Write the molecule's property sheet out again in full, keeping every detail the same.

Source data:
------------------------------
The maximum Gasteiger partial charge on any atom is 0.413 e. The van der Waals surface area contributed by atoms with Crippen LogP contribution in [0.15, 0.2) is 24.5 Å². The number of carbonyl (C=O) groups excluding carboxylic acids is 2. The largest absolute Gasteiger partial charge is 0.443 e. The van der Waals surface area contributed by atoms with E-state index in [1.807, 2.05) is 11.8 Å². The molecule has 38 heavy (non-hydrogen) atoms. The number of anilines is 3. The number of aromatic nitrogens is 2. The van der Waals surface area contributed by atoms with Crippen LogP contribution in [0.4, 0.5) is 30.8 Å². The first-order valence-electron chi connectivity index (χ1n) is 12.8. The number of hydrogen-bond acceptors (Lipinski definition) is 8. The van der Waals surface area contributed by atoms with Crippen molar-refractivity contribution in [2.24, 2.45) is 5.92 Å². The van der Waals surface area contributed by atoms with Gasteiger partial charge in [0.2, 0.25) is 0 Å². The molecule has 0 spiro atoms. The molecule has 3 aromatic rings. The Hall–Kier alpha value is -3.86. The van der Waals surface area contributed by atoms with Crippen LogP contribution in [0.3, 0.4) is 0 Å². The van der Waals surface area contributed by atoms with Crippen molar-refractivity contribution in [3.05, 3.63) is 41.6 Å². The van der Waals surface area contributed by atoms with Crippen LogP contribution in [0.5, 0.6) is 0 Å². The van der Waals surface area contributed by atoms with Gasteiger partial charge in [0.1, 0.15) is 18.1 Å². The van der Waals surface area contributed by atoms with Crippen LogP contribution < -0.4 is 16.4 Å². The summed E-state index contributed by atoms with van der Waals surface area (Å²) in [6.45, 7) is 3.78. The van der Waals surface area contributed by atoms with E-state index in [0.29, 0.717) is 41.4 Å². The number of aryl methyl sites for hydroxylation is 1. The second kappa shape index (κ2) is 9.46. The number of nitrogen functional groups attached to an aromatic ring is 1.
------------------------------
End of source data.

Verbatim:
The maximum Gasteiger partial charge on any atom is 0.413 e. The van der Waals surface area contributed by atoms with Crippen LogP contribution in [0.15, 0.2) is 24.5 Å². The number of carbonyl (C=O) groups excluding carboxylic acids is 2. The largest absolute Gasteiger partial charge is 0.443 e. The van der Waals surface area contributed by atoms with E-state index in [1.807, 2.05) is 11.8 Å². The molecule has 38 heavy (non-hydrogen) atoms. The number of anilines is 3. The number of aromatic nitrogens is 2. The van der Waals surface area contributed by atoms with Crippen LogP contribution in [0.4, 0.5) is 30.8 Å². The first-order valence-electron chi connectivity index (χ1n) is 12.8. The number of hydrogen-bond acceptors (Lipinski definition) is 8. The van der Waals surface area contributed by atoms with Crippen molar-refractivity contribution in [2.24, 2.45) is 5.92 Å². The van der Waals surface area contributed by atoms with Gasteiger partial charge in [0.2, 0.25) is 0 Å². The molecule has 0 spiro atoms. The molecule has 3 aromatic rings. The Hall–Kier alpha value is -3.86. The van der Waals surface area contributed by atoms with Crippen LogP contribution in [0.3, 0.4) is 0 Å². The van der Waals surface area contributed by atoms with Crippen molar-refractivity contribution in [3.05, 3.63) is 41.6 Å². The van der Waals surface area contributed by atoms with Crippen LogP contribution in [0.5, 0.6) is 0 Å². The van der Waals surface area contributed by atoms with Gasteiger partial charge in [0.1, 0.15) is 18.1 Å². The van der Waals surface area contributed by atoms with Crippen LogP contribution < -0.4 is 16.4 Å². The summed E-state index contributed by atoms with van der Waals surface area (Å²) in [6.45, 7) is 3.78. The van der Waals surface area contributed by atoms with E-state index in [0.29, 0.717) is 41.4 Å². The number of aryl methyl sites for hydroxylation is 1. The second kappa shape index (κ2) is 9.46. The number of nitrogen functional groups attached to an aromatic ring is 1.